Updates to the Unfair Contract Terms Regime - new year, new terms?
22 January 2024
In late 2023, the application of the ‘unfair contract term’ regime contained within the Australian Consumer Law (the ACL) was expanded on account of the implementation of the Treasury Laws Amendment (More Competition, Better Prices) Act 2022 (Cth).
What does this mean for councils and local government entities?
The expanded unfair contract terms regime (the UCT Regime) applies to:
- standard form contracts entered into or renewed on and from 9 November 2023; and
- terms of standard contracts varied after this date,
where the person to whom the contract is being offered to is a ‘small business’.
A ‘small business’ is any entity which employs 100 people or less and has an annual turnover of less than $10 million. Previously, a ‘small business’ was limited to entities with fewer than 20 employees. Accordingly, the UCT Regime now has significantly greater application.
Whilst this expanded definition now means more councils in South Australia may fall within the ‘small business’ definition and now enjoy the protections offered by the expanded regime, the changes will also apply to a wider group of suppliers to local government.
Accordingly, we encourage our clients to review their supplier network, giving consideration to procurement processes, to ensure that potential risks arising out of the UCT Regime are appropriately managed.
What is a Standard Form Contract?
The ACL does not define a ‘standard form contract’. Previously, a standard form contract was any agreement prepared by one party provided on a ‘take it or leave it’ basis (often a contract that is repeatedly used with customers/consumers, without any change to, or negotiation of the terms).
A contract is presumed to be a ‘standard form contract’ and as such, the party who prepared it must prove that it isn’t. Relevantly, a contract may now also be considered a ‘standard form contract’ where:
- one party has all or most of the bargaining power; or
- any opportunity for a party to negotiate amendments is minor or insubstantial; or
- an opportunity for a party to select a term from a range of options set by the other party; or
- some, but not all, parties to separate ‘standard form contracts’ are given the opportunity to negotiate their terms.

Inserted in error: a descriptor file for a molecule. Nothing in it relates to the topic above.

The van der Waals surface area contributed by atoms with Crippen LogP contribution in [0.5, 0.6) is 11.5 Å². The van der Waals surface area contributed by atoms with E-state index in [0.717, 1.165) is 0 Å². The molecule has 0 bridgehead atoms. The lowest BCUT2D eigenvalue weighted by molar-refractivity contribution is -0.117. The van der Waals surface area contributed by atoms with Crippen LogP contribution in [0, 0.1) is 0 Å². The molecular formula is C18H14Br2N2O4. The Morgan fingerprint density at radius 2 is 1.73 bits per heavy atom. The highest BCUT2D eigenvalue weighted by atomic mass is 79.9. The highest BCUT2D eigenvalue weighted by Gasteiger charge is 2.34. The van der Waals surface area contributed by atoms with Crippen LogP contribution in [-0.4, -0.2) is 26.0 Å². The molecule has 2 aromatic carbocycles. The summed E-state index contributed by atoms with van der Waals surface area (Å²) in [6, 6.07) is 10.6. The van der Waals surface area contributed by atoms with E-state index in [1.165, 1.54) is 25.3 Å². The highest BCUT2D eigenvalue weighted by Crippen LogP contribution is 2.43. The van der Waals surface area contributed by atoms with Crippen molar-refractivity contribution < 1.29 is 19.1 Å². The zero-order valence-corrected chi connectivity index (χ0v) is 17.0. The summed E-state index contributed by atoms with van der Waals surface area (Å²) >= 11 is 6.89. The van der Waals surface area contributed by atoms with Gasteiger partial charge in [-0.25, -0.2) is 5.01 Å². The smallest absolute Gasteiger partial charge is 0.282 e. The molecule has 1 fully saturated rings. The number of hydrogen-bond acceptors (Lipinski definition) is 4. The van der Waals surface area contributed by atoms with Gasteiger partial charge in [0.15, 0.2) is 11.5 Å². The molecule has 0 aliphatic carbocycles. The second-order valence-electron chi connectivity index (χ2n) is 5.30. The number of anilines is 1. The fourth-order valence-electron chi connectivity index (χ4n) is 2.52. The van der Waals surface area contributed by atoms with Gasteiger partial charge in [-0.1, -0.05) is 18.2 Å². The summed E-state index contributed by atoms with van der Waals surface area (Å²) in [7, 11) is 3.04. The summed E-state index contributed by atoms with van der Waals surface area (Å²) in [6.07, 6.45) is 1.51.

Councils use a number of standard form contracts with their suppliers, most-frequently, standard terms of supply or trade with suppliers.
What is an ‘unfair’ contract term?
An unfair contract term can be any term which meets the following ‘test’:
- it gives rise to a significant imbalance in the rights and obligations of the parties to the contract;
- it is not reasonably necessary to protect the legitimate interests of the party who would be advantaged by the contract term; and
- it would be detrimental (financial or otherwise) if the term was to be applied.
Whether a contract term is ‘unfair’ is a matter of fact and degree which involves the consideration of the whole of a contract as well as the circumstances in which the contract was offered and accepted.
Importantly, a party does not need to have suffered a loss for a term to be ‘unfair’.
By way of general guidance, contract terms which may, or may not, be considered to be unfair will usually involve unilateral or one- sided rights. Such examples include:
- limitations of liability, indemnities, or termination rights, which favour one party;
- rights granted to one party and not the other (eg unilateral renewal or termination for convenience rights).
We recommend that Councils and local government entities identify and review their ‘standard form contracts’ in light of the expanded regime as well as reviewing their procurement processes to best mitigate the risk of being pursued for unfair contract terms (including the significantly increased penalties) under the expanded UCT Regime.
Do not hesitate to contact us if we can assist further:
Michael Kelledy on 08 8113 7103 or email@example.com
Zinta Docherty on 08 8113 7112 or firstname.lastname@example.org
Alexia Wright on 08 8113 7107 or email@example.com
Jock Denehey on 08 8113 7107 or firstname.lastname@example.org